The Sexual Continuum

Discussing all things related to Lesbian, Gay, Bisexual, and Transgender (LGBT) health

Why Not Allow Gay Marriage?

Arguments against same sex marriage not supported by evidence.

Between the popular vote to take away the marriage rights of same sex couples in California, passing of same-sex marriage bans in several states, and President elect Barack Obama including full civil unions for LGBT couples as part of this civil rights platform, there has been a lot of recent attention on same sex relationships.  Opponents of marriage rights for same sex couples generally argue that it redefines marriage away from its current and "traditional" form and that children are best raised by two opposite sex parents. Advocates for allowing same sex couples the right to marry argue that marriage confers over a thousand rights that they are currently denied, like the ability to inherit property, visit a sick partner in the hospital, and provide citizenship for non-citizen spouses. See the U.S. General Accounting Office's report for the full list the 1,049 rights. Advocates also argue that children do just as well when raised by same-sex parents and that marriage provides a number of psychological and health benefits that they are currently denied.

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I'm not a historian, but a quick read of the history of marriage makes it clear that it has evolved and changed throughout history and that the current version is a relatively recent phenomenon. That our current version of marriage is not "traditional" invalidates that argument against expanding it to include same sex couples, in my opinion. This leaves the real merits of the debate to center on positive and negative effects of marriage on same sex couples and their children. Fortunately, social scientists have been studying same sex couples and their children and their research provides much relevant information.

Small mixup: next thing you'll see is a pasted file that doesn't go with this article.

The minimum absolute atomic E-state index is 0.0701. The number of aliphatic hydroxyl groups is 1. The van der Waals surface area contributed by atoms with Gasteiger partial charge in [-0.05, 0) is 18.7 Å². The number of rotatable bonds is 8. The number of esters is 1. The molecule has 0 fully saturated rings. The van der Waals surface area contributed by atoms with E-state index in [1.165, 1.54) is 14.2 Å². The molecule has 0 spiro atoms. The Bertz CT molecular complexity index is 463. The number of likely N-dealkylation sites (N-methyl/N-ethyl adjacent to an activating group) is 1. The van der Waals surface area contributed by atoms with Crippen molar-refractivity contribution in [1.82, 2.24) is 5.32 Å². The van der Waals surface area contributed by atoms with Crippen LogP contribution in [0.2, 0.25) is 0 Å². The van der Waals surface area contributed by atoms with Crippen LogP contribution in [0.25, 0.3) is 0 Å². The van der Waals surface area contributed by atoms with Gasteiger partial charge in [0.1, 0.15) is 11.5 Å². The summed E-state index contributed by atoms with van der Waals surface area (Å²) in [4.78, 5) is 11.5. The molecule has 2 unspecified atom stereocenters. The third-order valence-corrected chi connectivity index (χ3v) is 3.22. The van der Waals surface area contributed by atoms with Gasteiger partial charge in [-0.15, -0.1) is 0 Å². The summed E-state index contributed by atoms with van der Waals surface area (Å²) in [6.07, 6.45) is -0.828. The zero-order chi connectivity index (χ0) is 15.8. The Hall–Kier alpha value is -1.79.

Wellbeing of Children One of the most widely cited arguments against allowing same sex couples marriages rights is that it could harm children raised in the context of these relationships. Upon examination of the social science research in this area it is clear that the evidence does not support this argument. According to a report by the American Academy of Pediatrics, "A growing body of scientific literature demonstrates that children who grow up with 1 or 2 gay and/or lesbian parents fare as well in emotional, cognitive, social, and sexual functioning as do children whose parents are heterosexual. Children's optimal development seems to be influenced more by the nature of the relationships and interactions within the family unit than by the particular structural form it takes." Since that report was published in 2002, a number of additional studies have been published showing that children with same sex parents do at least as well on the outcomes studied as children as opposite sex parents. This is why the other major psychological and health organizations have made resolutions supporting same sex marriage and parenting (The American Psychological Association for example).